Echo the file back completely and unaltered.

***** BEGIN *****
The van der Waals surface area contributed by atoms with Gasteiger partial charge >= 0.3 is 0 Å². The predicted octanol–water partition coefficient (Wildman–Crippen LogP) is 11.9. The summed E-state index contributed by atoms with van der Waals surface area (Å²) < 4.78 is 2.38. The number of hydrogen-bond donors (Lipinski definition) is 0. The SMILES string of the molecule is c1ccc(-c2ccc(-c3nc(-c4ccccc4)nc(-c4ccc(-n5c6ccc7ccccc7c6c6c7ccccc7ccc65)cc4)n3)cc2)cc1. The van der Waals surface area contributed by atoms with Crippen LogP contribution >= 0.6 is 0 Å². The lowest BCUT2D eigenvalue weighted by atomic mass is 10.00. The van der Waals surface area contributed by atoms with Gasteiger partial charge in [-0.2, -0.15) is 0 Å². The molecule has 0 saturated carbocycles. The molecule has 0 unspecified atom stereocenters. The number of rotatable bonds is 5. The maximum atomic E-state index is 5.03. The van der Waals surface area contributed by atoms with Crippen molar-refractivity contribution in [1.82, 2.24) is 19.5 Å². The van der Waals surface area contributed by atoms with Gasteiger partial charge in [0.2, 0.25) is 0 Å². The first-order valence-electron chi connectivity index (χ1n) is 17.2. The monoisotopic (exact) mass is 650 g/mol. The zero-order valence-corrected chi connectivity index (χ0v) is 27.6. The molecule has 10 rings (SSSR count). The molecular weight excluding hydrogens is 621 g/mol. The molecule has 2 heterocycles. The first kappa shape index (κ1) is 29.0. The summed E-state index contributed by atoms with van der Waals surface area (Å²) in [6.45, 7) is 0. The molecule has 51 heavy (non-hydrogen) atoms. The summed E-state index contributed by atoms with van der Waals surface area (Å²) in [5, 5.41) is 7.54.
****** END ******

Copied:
The van der Waals surface area contributed by atoms with Gasteiger partial charge >= 0.3 is 0 Å². The predicted octanol–water partition coefficient (Wildman–Crippen LogP) is 11.9. The summed E-state index contributed by atoms with van der Waals surface area (Å²) < 4.78 is 2.38. The number of hydrogen-bond donors (Lipinski definition) is 0. The SMILES string of the molecule is c1ccc(-c2ccc(-c3nc(-c4ccccc4)nc(-c4ccc(-n5c6ccc7ccccc7c6c6c7ccccc7ccc65)cc4)n3)cc2)cc1. The van der Waals surface area contributed by atoms with Crippen LogP contribution >= 0.6 is 0 Å². The lowest BCUT2D eigenvalue weighted by atomic mass is 10.00. The van der Waals surface area contributed by atoms with Gasteiger partial charge in [-0.2, -0.15) is 0 Å². The molecule has 0 saturated carbocycles. The molecule has 0 unspecified atom stereocenters. The number of rotatable bonds is 5. The maximum atomic E-state index is 5.03. The van der Waals surface area contributed by atoms with Crippen molar-refractivity contribution in [1.82, 2.24) is 19.5 Å². The van der Waals surface area contributed by atoms with Gasteiger partial charge in [0.2, 0.25) is 0 Å². The first-order valence-electron chi connectivity index (χ1n) is 17.2. The monoisotopic (exact) mass is 650 g/mol. The zero-order valence-corrected chi connectivity index (χ0v) is 27.6. The molecule has 10 rings (SSSR count). The molecular weight excluding hydrogens is 621 g/mol. The molecule has 2 heterocycles. The first kappa shape index (κ1) is 29.0. The summed E-state index contributed by atoms with van der Waals surface area (Å²) in [6.45, 7) is 0. The molecule has 51 heavy (non-hydrogen) atoms. The summed E-state index contributed by atoms with van der Waals surface area (Å²) in [5, 5.41) is 7.54.